Today we’re going to be taking a look at malt and what it is. The most important questions we’ll be answering are, is malt flavor gluten-free and does malt flavor have gluten? Those two questions may seem the same – but the answers aren’t quite the same! We’ll be exploring that more later.
There’s a range of malts that you can come across, but most are derived from barley. Barley is one of the gluten grains and something we must absolutely avoid. That means that most malts in everyday life that you’ll come across will not be gluten-free, but there are a few exceptions.
What Is Malt?
Malt is a type of sweetener that is used more than you might think in products we eat and drink daily. For example, you may find malt in:
- Rice Krispies
- Chocolate (Lindt)
- Vinegar (Malt)
It’s in an unexpectedly large number of cereals and baked good, in particular. It’s always best to check the label, even if something appears that it should be gluten-free. Rice Krispies are essentially just rice and sugar – but malt flavoring has even wiggled it’s way in there.
If you’re wondering how it’s made, Malt Products state that:
“The cereal grain is first soaked in water to sprout and then dried with hot air to stop germination. This process causes the grain to develop certain enzymes that are required to break starches into shorter chains of sugars. Other enzymes produced during this process help break the proteins in the grain into smaller amino acids that can be used by the yeast.”
Malt tastes very sweet and nutty – it’s quite frankly delicious! I was a huge fan of malted milk biscuits before my diagnosis.
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Is Malt Flavoring Gluten-Free?
As we know, malt flavor is common use in a range of products but the labelling may be confusing. The quantity used in products is often very small and food/drinks are legally able to claim something is gluten-free if the final result contains 20 parts per million (ppm) of gluten or less. It’s very rare to find an ingredients list that states how much of each ingredient the product contains, which means there’s no real way of knowing whether it’s safe for us or not. I have personally always steered clear of products containing malt flavor – even if it appears gluten-free. I’m very sensitive so it just isn’t worth the risk for me.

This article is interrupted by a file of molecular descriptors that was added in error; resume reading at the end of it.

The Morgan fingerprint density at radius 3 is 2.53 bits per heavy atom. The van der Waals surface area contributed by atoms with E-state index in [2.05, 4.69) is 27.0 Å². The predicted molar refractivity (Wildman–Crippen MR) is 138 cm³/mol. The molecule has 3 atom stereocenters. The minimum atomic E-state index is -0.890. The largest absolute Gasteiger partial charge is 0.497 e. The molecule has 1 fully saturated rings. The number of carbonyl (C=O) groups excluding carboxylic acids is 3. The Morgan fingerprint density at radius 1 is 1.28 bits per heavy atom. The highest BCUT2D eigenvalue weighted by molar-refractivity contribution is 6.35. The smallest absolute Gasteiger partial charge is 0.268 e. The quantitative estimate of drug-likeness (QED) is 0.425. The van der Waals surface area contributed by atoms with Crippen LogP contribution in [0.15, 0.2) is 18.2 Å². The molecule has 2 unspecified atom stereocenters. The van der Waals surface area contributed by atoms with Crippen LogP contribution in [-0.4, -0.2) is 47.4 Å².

Just to make matters even more difficult, barley isn’t considered one of the major allergens so legally doesn’t have to be disclosed on food/drink labels. Malt can be used freely on the label and we’d be unable to tell if it was barley malt or malt that was safe for us.
So whilst some gluten-free products will contain barley malt flavoring, if the ppm is low enough, we should in theory be able to tolerate it. I, for one, do not take that risk.
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Are Any Malt Grains Gluten-Free?
The good news is – yes. Whilst it’s rare to see any other grains used besides barley because the gluten-free lifestyle is becoming increasingly more popular, the need to use other grains is far greater than it ever has been before.
Malt can actually be made from any grain – even quinoa can be made into malt! Other alternatives are maize, oats (gluten-free, of course), and buckwheat. This means that in the future, more options will certainly become available to us.
The alternatives listed above are used already in some products, such as gluten-free beer.
If you’re experimenting at home and want to make a thick, rich milkshake or try your hand at a malt loaf – let’s take a look at some malt flavoring gluten-free alternatives.
Sorghum is one of the closest alternatives you will find to barley malt flavoring. It’s even sweeter than barley malt, so don’t be too frivolous when using this one. It isn’t likely to be something you’ll find in your local grocery store, but it is readily available online.
Brown Rice Syrup
This alternative is in stark contrast to sorghum – so you will need to be frivolous with this one, as it isn’t quite as sweet as barley malt; and certainly not as sweet as sorghum. This alternative is also great if you need to keep an eye on your blood sugar levels. This option is usually available in supermarkets and health stores. The Biona Organic Brown Rice Syrup is delicious. There are only two ingredients in this one – rice and water. Plus it’s organic!
You can’t go wrong with some good ol’ fashioned honey. Almost all honeys are naturally gluten-free and we all know how deliciously sweet honey is. The best thing about this alternative is how easily accessible it is. In-store, online – you can grab this one almost anywhere. Honey would certainly be my recommendation.
To conclude, when buying products containing malt flavor, it’s a bit of a minefield. I would suggest that if you see the words “malt” or “malt extract”, and it doesn’t specify whether the malt is barley malt – I would avoid. Or you could drop the manufacturer’s an email and ask. Either way, it’s always best to double-check. Brands are usually more than happy to help with additional information, and if enough of us make a conscious effort to raise awareness – it might help us moving forward.
Guidelines are always changing, so the future may look very different. Especially as the number of gluten-intolerant individuals grows every year. Even from when I was diagnosed a few years ago, the amount of gluten-free beer, for example, has expanded massively! I’m keeping my fingers crossed that Lindor makes some gluten-free milk chocolate soon. I know barley malt makes it creamier – but please?
Do you have any other malt flavor alternatives? Or any products you’d recommend that contain gluten-free malt? Let us know in the comments below!
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